ZUCCHINI FUDGE BROWNIES

Here’s another delicious way to get the kids to eat their veggies, but must admit the zucchini content isn’t very high! This is a wheat-free variety of Brownie that should be acceptable for folks on gluten free, egg-free diets, and with the artificial sweetener, for folks on low carb diets too.

1/2 cup shredded zucchini

1/3 cup unsweetened applesauce

1 cup plus 2 tablespoons water

2 teaspoons vanilla extract

3 tablespoons flax meal

1/2 cup plus 2 tablespoons vegetable or coconut oil

3/4 cup cocoa powder

1 cup coconut flour

1/2 teaspoon salt

1/2 teaspoon baking soda

3/4 cup sugar or substitute (maybe Xylitol)

1/16 teaspoon pure Stevia or another 2 tablespoons sugar

1/2 cup mini chocolate chips (optional)

In large mixing bowl combine the first six ingredients. Set this aside for at least five minutes. Preheat oven to 350 degrees. Spray 9x9 baking dish with cooking spray and line it with waxed paper or parchment and spray again. In a separate bowl, mix everything else and stir well. Stir the wet ingredients into dry and stir until evenly mixed. Batter will be very thick. Pour into prepared baking dish and using a fresh sheet of waxed paper, press down firmly until the batter evenly covers the bottom of the baking pan. Bake 15 to 20 minutes. Take out of oven and again press down firmly with a pancake turner or another pan. Let sit about five minutes. Frost with the healthy frosting below, then use a plastic knife to cut into squares. Makes about 20 if you cut them small enough.

HEALTHIER FUDGE FROSTING

Healthy recipe from chocolatecoveredkate.com.

1/2 cup cocoa powder

2 tablespoons pure maple syrup or agave

1/2 cup virgin coconut oil, melted

Mix frosting ingredients together to form a sauce. Spread sauce over the zucchini brownies, then chill in fridge or freeze 10-20 minutes. The sauce magically transforms into fudgey chocolate frosting! Kate says the brownies taste much richer the next day, after the flavors have had a chance to intensify. Due to the melty nature of the frosting, frosted brownies are best stored in the fridge or freezer (they thaw well).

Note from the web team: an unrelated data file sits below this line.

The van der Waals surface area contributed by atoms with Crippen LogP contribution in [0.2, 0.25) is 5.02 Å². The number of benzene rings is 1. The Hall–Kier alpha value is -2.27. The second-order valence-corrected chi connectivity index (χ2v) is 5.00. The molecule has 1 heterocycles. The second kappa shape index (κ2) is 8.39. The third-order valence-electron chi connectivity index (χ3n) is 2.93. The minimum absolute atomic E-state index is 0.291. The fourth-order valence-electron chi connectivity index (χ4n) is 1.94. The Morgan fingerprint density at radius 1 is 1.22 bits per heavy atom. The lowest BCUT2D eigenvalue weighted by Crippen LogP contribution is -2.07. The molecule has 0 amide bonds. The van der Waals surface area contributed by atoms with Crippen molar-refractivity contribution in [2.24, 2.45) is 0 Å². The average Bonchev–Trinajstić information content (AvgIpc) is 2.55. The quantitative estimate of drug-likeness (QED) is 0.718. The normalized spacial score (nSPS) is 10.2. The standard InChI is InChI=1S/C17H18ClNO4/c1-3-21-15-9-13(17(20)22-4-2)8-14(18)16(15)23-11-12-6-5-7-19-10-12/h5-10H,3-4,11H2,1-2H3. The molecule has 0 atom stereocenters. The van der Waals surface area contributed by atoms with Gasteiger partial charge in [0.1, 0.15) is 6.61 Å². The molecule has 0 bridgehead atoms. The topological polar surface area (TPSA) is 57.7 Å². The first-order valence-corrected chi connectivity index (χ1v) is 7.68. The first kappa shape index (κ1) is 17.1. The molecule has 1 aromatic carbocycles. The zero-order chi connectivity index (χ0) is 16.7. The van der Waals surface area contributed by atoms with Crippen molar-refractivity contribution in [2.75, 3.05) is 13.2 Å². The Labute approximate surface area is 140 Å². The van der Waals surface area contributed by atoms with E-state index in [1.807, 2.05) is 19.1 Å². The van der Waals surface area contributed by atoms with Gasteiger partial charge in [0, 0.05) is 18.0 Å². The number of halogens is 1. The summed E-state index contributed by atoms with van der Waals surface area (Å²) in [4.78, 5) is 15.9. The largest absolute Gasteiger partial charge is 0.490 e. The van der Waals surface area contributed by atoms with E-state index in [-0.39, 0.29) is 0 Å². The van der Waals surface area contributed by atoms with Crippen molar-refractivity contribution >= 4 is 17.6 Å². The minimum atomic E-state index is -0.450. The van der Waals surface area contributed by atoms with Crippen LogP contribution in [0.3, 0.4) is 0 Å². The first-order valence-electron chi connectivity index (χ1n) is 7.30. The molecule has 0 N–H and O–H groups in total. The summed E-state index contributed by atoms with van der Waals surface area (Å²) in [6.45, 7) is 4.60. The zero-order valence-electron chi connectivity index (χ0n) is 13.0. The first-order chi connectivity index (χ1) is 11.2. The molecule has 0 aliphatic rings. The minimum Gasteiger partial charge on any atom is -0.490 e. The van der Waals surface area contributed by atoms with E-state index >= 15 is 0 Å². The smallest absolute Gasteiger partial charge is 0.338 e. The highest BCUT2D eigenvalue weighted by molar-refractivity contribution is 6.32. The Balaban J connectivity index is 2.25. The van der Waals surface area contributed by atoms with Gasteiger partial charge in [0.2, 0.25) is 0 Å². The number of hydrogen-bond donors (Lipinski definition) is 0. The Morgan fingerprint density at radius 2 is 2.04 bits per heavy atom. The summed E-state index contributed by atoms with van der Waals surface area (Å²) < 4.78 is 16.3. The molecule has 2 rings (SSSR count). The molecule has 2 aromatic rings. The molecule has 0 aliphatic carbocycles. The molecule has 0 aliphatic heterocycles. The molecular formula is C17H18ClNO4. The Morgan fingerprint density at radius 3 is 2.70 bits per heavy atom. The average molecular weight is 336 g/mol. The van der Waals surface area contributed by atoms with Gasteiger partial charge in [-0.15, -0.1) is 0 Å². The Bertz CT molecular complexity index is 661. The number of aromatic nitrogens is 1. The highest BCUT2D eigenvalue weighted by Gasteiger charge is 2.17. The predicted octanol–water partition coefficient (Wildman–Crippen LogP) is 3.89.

CHERRY RHUBARB FREEZER JAM

Had a request for a reprint of this freezer jam recipe. Not sure if they wanted the regular or sugar-free versions, so included both. See no reason this couldn’t be made with strawberry pie filling and gelatin dessert mix as well, but then leave the almond extract out.

8 cups fresh chopped rhubarb

4 cups sugar

1 (21 ounce) can cherry pie filling

1 (5 ounce) package cherry gelatin dessert mix

1/8 teaspoon almond extract (optional)

Place the diced rhubarb in a large bowl; pour 4 cups sugar over it and toss to coat well. Cover and refrigerate overnight. In a separate bowl, mix the cherry pie filling and gelatin dessert mix. Cover and refrigerate overnight. Next day, place the rhubarb mixture in a saucepan and cook over medium heat until the fruit is tender, stirring occasionally. Stir in the pie filling and gelatin mixture. Bring to a medium boil, stirring until no gelatin granules remain and the mixture is completely combined. Stir in almond extract (if using). Refrigerate until completely cooled, then put into plastic containers or glass jars. Store in refrigerator of freeze.

LOWER CARB CHERRY RHUBARB JAM

1 3/4-ounce package Sure-Jell pectin labeled “For less or

no sugar needed recipes”

3 cups sugar, divided

5 cups coarsely chopped Bing cherries (from about 2

pounds fruit)

2 cups chopped rhubarb

2 1/2 cups unsweetened cherry juice

3 tablespoons lemon juice

1/2 teaspoon butter (to prevent foaming)

Combine pectin and 1/2 cup sugar in a large pot. Stir in cherries and rhubarb, then cherry and lemon juices and butter. Bring mixture to a brisk boil over high heat, stirring often. Add remaining 2 1/2 cups sugar. Return jam to a brisk boil, stirring. Cook, stirring constantly, 1 minute. Remove from heat. Ladle jam into sterilized heatproof jars and close with lids. Let cool to room temperature, inverting jars occasionally to distribute fruit. Keeps, chilled, up to 1 month, or indefinitely in freezer. Makes eight one cup jars.

Thought for the week: “Lord, help us to be willing to accept Your answer to our prayers, whether or not it is the answer that we thought we wanted. You know that we have trouble with acceptance sometimes, God, so there are times when You will need to help us to be willing to be willing.” - Marinette Mayor Denise Ruleau, in Menekaunee Old Timers Picnic invocation.

(This column is written by Shirley Prudhomme of Crivitz. Views expressed are her own and are in no way intended to be an official statement of the opinions of Peshtigo Times editors and publishers. She may be contacted by phone at 715-291-9002 or by e-mail to shirleyprudhommechickadee@yahoo. com.)

COUNTRY COUSIN